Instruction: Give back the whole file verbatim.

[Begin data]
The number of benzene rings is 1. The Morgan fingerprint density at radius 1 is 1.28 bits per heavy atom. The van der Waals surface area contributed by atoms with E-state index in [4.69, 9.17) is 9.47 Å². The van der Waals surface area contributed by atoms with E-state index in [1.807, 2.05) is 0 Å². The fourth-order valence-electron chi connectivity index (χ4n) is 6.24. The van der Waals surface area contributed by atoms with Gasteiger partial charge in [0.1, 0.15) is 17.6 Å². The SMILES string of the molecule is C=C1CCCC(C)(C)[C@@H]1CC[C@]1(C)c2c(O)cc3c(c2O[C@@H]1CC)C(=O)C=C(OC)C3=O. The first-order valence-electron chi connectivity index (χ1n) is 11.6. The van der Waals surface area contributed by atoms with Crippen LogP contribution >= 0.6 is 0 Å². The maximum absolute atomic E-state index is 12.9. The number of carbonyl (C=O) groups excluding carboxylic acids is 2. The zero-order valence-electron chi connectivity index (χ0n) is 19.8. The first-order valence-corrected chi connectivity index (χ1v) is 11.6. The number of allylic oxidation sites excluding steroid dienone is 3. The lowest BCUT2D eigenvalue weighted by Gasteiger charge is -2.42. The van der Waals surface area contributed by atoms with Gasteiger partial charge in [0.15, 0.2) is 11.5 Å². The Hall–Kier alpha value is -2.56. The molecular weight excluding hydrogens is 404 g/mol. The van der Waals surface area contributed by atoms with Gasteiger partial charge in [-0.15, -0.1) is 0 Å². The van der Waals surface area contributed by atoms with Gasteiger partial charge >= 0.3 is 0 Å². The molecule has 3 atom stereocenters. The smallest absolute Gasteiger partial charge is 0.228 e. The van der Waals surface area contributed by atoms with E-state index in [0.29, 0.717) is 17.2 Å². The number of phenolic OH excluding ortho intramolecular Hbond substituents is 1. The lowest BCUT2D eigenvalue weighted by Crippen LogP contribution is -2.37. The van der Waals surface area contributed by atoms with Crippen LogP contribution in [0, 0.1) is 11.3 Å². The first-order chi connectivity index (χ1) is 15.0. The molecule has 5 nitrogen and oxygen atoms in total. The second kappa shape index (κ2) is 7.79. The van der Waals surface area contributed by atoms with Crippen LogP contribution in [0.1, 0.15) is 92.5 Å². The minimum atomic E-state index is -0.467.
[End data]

The number of benzene rings is 1. The Morgan fingerprint density at radius 1 is 1.28 bits per heavy atom. The van der Waals surface area contributed by atoms with E-state index in [4.69, 9.17) is 9.47 Å². The van der Waals surface area contributed by atoms with E-state index in [1.807, 2.05) is 0 Å². The fourth-order valence-electron chi connectivity index (χ4n) is 6.24. The van der Waals surface area contributed by atoms with Gasteiger partial charge in [0.1, 0.15) is 17.6 Å². The SMILES string of the molecule is C=C1CCCC(C)(C)[C@@H]1CC[C@]1(C)c2c(O)cc3c(c2O[C@@H]1CC)C(=O)C=C(OC)C3=O. The first-order valence-electron chi connectivity index (χ1n) is 11.6. The van der Waals surface area contributed by atoms with Crippen LogP contribution >= 0.6 is 0 Å². The maximum absolute atomic E-state index is 12.9. The number of carbonyl (C=O) groups excluding carboxylic acids is 2. The zero-order valence-electron chi connectivity index (χ0n) is 19.8. The first-order valence-corrected chi connectivity index (χ1v) is 11.6. The number of allylic oxidation sites excluding steroid dienone is 3. The lowest BCUT2D eigenvalue weighted by Gasteiger charge is -2.42. The van der Waals surface area contributed by atoms with Gasteiger partial charge in [0.15, 0.2) is 11.5 Å². The Hall–Kier alpha value is -2.56. The molecular weight excluding hydrogens is 404 g/mol. The van der Waals surface area contributed by atoms with Gasteiger partial charge in [-0.15, -0.1) is 0 Å². The van der Waals surface area contributed by atoms with Gasteiger partial charge >= 0.3 is 0 Å². The molecule has 3 atom stereocenters. The smallest absolute Gasteiger partial charge is 0.228 e. The van der Waals surface area contributed by atoms with E-state index in [0.29, 0.717) is 17.2 Å². The number of phenolic OH excluding ortho intramolecular Hbond substituents is 1. The lowest BCUT2D eigenvalue weighted by Crippen LogP contribution is -2.37. The van der Waals surface area contributed by atoms with Crippen LogP contribution in [0, 0.1) is 11.3 Å². The first-order chi connectivity index (χ1) is 15.0. The molecule has 5 nitrogen and oxygen atoms in total. The second kappa shape index (κ2) is 7.79. The van der Waals surface area contributed by atoms with Crippen LogP contribution in [0.1, 0.15) is 92.5 Å². The minimum atomic E-state index is -0.467.